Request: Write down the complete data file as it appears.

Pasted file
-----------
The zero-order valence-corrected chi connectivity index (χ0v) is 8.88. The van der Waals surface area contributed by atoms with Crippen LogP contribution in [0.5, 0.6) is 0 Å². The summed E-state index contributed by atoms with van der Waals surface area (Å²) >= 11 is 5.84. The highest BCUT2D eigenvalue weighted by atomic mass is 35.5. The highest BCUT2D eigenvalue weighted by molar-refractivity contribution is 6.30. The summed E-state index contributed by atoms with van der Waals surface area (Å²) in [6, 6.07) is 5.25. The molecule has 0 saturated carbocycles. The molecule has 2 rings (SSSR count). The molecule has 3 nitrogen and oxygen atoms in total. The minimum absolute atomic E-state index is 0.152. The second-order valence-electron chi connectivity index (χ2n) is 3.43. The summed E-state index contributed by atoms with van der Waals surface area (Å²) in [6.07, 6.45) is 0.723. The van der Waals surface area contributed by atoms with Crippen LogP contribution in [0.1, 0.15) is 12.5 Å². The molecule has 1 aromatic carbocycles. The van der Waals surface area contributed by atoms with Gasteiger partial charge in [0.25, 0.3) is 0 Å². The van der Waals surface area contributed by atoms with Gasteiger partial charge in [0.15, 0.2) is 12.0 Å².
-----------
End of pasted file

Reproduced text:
The zero-order valence-corrected chi connectivity index (χ0v) is 8.88. The van der Waals surface area contributed by atoms with Crippen LogP contribution in [0.5, 0.6) is 0 Å². The summed E-state index contributed by atoms with van der Waals surface area (Å²) >= 11 is 5.84. The highest BCUT2D eigenvalue weighted by atomic mass is 35.5. The highest BCUT2D eigenvalue weighted by molar-refractivity contribution is 6.30. The summed E-state index contributed by atoms with van der Waals surface area (Å²) in [6, 6.07) is 5.25. The molecule has 0 saturated carbocycles. The molecule has 2 rings (SSSR count). The molecule has 3 nitrogen and oxygen atoms in total. The minimum absolute atomic E-state index is 0.152. The second-order valence-electron chi connectivity index (χ2n) is 3.43. The summed E-state index contributed by atoms with van der Waals surface area (Å²) in [6.07, 6.45) is 0.723. The van der Waals surface area contributed by atoms with Crippen LogP contribution in [0.1, 0.15) is 12.5 Å². The molecule has 1 aromatic carbocycles. The van der Waals surface area contributed by atoms with Gasteiger partial charge in [0.25, 0.3) is 0 Å². The van der Waals surface area contributed by atoms with Gasteiger partial charge in [0.15, 0.2) is 12.0 Å².